SC455 - Integrated Photonics for Quantum Information Science and Technology
Sunday, 09 May
13:30 - 17:30
Short Course Level: Advanced Beginner
Dirk Englund; MIT, USA
Short Course Description:
The rules of quantum mechanics enable applications that are inherently more powerful than their classical counterparts. Quantum key distribution now makes it possible to transmit information with unconditional security; quantum simulation is beginning to address problems that are intractable on classical computers; and quantum metrology techniques push the boundaries of precision measurements.
Many of these quantum technologies rely fundamentally on advanced photonics that place extremely demanding requirements on precision, efficiency, and mode complexity. Over the past decade, new generations of photonic integrated circuits have been developed to begin to address these requirements.
This course will cover basic concepts and recent progress in photonic integrated circuits technology for quantum information processing, with a focus on two primary application areas: quantum communications -- from quantum cryptography to entanglement distribution over quantum networks -- and quantum computing, including analog and digital approaches. Motivated by these applications, the course will discuss nonclassical light sources, photonic interfaces with atomic memories, high-fidelity mode transformation circuits, nonlinear photonic quantum gates, and waveguide-integrated single photon resolving detectors.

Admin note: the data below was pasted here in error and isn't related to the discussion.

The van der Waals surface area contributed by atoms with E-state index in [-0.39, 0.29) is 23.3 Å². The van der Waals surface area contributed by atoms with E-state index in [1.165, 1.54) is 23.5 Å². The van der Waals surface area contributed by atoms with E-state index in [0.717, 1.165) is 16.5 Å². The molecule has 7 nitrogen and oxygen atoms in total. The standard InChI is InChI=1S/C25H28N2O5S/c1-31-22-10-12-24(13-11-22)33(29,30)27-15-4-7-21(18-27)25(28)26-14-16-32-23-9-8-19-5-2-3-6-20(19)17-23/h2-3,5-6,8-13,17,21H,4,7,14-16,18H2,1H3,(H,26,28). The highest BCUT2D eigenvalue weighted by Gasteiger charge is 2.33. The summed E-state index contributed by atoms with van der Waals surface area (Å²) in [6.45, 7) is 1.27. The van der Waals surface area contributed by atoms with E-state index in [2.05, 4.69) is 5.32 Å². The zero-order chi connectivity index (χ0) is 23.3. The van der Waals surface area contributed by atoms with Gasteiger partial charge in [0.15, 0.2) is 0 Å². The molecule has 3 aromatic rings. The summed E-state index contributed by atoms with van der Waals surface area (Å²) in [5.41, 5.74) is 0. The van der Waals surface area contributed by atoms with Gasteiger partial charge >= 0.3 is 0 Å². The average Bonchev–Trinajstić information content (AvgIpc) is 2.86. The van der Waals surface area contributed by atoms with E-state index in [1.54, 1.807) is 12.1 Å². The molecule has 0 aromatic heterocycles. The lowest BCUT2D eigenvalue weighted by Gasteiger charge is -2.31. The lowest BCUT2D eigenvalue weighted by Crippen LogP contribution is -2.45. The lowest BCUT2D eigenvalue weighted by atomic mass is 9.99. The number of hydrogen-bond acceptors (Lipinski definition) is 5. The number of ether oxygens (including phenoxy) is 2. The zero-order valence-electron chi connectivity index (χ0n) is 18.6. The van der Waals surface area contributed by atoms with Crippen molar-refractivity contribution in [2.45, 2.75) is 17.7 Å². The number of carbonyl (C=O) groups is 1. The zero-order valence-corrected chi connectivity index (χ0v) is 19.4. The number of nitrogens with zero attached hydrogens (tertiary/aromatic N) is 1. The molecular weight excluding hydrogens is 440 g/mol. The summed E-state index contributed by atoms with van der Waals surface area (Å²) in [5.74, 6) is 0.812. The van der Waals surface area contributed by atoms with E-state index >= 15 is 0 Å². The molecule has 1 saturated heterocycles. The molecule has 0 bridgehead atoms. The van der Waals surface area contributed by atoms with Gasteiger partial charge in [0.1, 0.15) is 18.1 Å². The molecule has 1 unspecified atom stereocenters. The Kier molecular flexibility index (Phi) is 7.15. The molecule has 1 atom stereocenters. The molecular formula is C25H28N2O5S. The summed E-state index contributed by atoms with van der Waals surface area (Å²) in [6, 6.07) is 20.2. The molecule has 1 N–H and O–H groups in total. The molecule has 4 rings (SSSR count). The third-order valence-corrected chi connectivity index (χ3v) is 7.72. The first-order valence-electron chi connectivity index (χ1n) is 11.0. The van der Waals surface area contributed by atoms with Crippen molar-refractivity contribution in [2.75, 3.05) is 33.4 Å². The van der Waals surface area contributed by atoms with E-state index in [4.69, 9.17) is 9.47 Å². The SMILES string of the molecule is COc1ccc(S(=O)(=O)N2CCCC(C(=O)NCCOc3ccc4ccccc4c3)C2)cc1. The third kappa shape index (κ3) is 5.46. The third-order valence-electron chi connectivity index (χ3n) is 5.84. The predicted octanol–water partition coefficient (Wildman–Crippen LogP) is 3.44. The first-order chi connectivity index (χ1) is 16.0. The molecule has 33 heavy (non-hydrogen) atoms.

Short Course Benefits:
This course should enable you to:
Describe a practical quantum key distribution system, estimate performance, and identify central limitations
Propose methods to extend the reach of quantum secure communications
Describe the main classes of quantum communications
Categorize the major areas of quantum computing
Diagram quantum networks
Design photonic integrated circuits for quantum key distribution and quantum repeaters
Short Course Audience:
The course is designed for an audience interested in the key ideas and technology of photonic quantum communication and computation. It will probably be most valuable to participants who have some background in quantum information science or integrated optics and who want to better understand where the intersections of these fields and where the challenges and opportunities lie. The course should be useful for graduate students and industrial and academic researchers with an interest in applied photonic quantum technologies.
Dirk Englund received his BS in Physics from Caltech in 2002. Following a Fulbright year at TU Eindhoven, he earned an MS in electrical engineering and a PhD in Applied Physics in 2008, both from Stanford University. He was a postdoctoral fellow at Harvard University until 2010, when he started his group as Assistant Professor of Electrical Engineering and of Applied Physics at Columbia University. In 2013, he joined the faculty of MIT's Department of Electrical Engineering and Computer Science. Dirk's research focuses on quantum technologies based on semiconductor and optical systems. Recent recognitions include the 2011 Presidential Early Career Award for Scientists and Engineers, the 2011 Sloan Research Fellowship in Physics, the 2012 DARPA Young Faculty Award, the 2012 IBM Faculty Award, an 2016 R&D100 Award, the OSA's 2017 Adolph Lomb Medal, the 2017 ACS Photonics Young Investigator Award, and a 2018 Bose Research Fellowship.